Monday, September 21, 2020

Understanding Chemical Notation (Molecular Formulas)

General Chemistry Index

Where are we going with this? This page will give the ability to demonstrate an understanding of the law of conservation of mass through the use of particle diagrams and mathematical models.

Understanding Chemical Notation (Molecular Formulas)
This is where it all begins! 

The basis for understanding how to describe chemical reactions is a shorthand system we'll call chemical notation. It's very picky, but not hard.

1. The Atomic Symbol of each element is the first aspect of chemical notation. A few remarks…

The atomic symbol of an element MUST begin with a capital letter.

If it is a two (or more) letter symbol the following letter is lower case. This is absolutely required! Co is not the same as CO. Co is an element. CO is a compound made up of C and O.

The letters L and I present some issues, depending on the font used. It is possible that a lowercase l and an uppercase I look a lot alike. You should be careful with these! 

2. The next thing in chemical notation is the subscript attached to the atomic symbol. 
  • The subscript FOLLOWS the atomic symbol. 

  • The subscript tells how many of that atom are present. 

  • H2 means there are two atoms of hydrogen present.

  • If there is NO subscript, the number of that atom in the molecule is 1. For instance, in CO2, there is 1 carbon (C) because there is no subscript.

  • Sometimes, the "subscript" will not be depicted in a smaller font. (Because the person who wrote/typed it was lazy). But the number AFTER the atomic symbol should be considered the subscript.
3. For a compound the molecule is written by placing the atomic symbols and their subscripts in a string.  

So, H2O or (H2O if someone is lazy) means there are 2 H atoms and 1 O atom in the compound (water).

Generally, the element appearing on the left of the periodic table is listed first.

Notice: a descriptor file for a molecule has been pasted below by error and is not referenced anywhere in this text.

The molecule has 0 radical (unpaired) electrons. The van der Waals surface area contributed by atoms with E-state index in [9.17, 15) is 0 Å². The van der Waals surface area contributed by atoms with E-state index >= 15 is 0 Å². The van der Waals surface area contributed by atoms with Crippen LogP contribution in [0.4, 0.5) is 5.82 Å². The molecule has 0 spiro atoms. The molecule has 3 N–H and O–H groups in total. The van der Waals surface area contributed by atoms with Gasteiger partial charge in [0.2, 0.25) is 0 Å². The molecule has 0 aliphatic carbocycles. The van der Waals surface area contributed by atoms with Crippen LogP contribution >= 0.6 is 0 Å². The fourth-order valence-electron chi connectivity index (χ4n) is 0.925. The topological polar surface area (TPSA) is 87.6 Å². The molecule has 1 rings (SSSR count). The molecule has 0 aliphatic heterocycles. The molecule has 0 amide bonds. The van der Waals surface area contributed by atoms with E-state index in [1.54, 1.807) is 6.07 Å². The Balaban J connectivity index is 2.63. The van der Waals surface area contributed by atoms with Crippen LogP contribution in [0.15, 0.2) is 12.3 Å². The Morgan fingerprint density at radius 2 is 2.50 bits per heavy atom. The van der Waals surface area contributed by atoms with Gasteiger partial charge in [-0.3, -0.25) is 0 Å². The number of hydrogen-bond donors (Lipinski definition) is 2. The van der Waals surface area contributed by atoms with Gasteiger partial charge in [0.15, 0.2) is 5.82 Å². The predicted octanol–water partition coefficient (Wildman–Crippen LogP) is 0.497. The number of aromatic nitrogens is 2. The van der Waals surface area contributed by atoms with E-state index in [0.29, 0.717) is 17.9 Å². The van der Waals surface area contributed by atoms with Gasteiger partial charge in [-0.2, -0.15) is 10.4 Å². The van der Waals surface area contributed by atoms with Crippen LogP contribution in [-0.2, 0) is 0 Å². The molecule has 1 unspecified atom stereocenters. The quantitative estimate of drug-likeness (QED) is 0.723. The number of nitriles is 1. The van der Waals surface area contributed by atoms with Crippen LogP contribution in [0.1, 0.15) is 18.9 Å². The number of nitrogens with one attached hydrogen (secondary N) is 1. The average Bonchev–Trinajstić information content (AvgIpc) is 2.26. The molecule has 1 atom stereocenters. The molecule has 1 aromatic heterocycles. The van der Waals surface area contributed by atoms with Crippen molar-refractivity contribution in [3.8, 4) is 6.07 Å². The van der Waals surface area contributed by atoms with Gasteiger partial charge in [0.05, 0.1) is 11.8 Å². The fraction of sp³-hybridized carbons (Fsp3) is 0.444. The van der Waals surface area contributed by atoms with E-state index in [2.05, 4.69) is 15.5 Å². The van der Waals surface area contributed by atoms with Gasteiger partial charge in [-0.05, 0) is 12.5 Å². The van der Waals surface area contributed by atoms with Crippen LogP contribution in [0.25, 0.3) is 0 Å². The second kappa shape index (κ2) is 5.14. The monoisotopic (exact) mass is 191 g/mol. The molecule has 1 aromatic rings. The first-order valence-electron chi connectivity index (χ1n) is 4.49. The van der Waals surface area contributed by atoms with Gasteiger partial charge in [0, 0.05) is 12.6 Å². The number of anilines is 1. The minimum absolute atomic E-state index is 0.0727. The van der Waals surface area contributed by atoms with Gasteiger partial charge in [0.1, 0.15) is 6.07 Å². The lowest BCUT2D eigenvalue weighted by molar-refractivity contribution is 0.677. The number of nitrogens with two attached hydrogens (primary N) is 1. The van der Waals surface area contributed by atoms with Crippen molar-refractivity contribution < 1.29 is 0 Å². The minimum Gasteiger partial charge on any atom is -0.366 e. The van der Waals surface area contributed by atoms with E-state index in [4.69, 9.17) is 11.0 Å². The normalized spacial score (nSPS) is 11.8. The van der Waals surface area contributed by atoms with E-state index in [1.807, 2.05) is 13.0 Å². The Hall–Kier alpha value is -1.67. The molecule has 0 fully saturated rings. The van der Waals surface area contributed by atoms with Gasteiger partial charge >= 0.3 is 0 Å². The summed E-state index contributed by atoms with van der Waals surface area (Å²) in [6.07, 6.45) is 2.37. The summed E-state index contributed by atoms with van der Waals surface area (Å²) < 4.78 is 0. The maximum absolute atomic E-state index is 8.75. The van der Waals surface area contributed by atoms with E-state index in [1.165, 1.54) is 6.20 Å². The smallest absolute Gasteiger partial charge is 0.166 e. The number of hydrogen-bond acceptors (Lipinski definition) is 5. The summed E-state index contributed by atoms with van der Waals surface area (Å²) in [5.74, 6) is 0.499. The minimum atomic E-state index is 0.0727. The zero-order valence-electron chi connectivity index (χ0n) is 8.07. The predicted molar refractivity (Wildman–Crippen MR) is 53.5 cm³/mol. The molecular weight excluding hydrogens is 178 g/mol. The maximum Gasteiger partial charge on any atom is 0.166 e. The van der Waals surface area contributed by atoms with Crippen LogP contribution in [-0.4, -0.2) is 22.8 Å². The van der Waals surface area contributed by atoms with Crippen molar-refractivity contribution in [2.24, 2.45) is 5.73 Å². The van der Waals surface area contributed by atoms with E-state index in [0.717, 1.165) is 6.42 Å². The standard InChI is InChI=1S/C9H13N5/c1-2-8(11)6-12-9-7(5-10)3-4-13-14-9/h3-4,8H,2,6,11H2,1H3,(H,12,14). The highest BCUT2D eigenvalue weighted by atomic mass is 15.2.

4. A number in front of the compound (or element) is called the coefficient, and it indicates how many molecules of that element are present.

2H2O means that there are 2 things—hold this thought—of water present.

The coefficient is a number, so 2 molecules. Or, you can apply any multiplier to the coefficient and the meaning carries through. It can be 2 molecules, 2 dozen molecules, 2 thousands of molecules… or 2 moles of atoms… 

In chemistry, it is moles that are used. So, the coefficient establishes a ratio of moles of the molecules. This becomes the basis for the stoichiometry process.

5. Sometimes it is convenient to keep groups of atoms together. Doing this brings in polyatomic notation, which brings in parenthesis and more subscripts!

Atoms inside parenthesis are considered to be polyatomic "chunks" (i.e. polyatomic ions).

The subscript FOLLOWING the parenthesis tells how many of the chunks are present.

The subscript multiplies all of the atoms inside the parenthesis, including those already having subscripts.


1 Ca and 2 (OH)
1 Ca, 2 O, and 2 H

2 X 2 H and 2 (SO4)
4H and  2 S, and  2 X 4 O
4 H and 2 S and 8 O

4 Ca and 4 (NO3)2
4 Ca and 4 X 2 (NO3)
4 Ca and 8(NO3)
4 Ca and 8 N and 8 X 3 O
4 Ca and 8 N and 24O

That escalated quickly!


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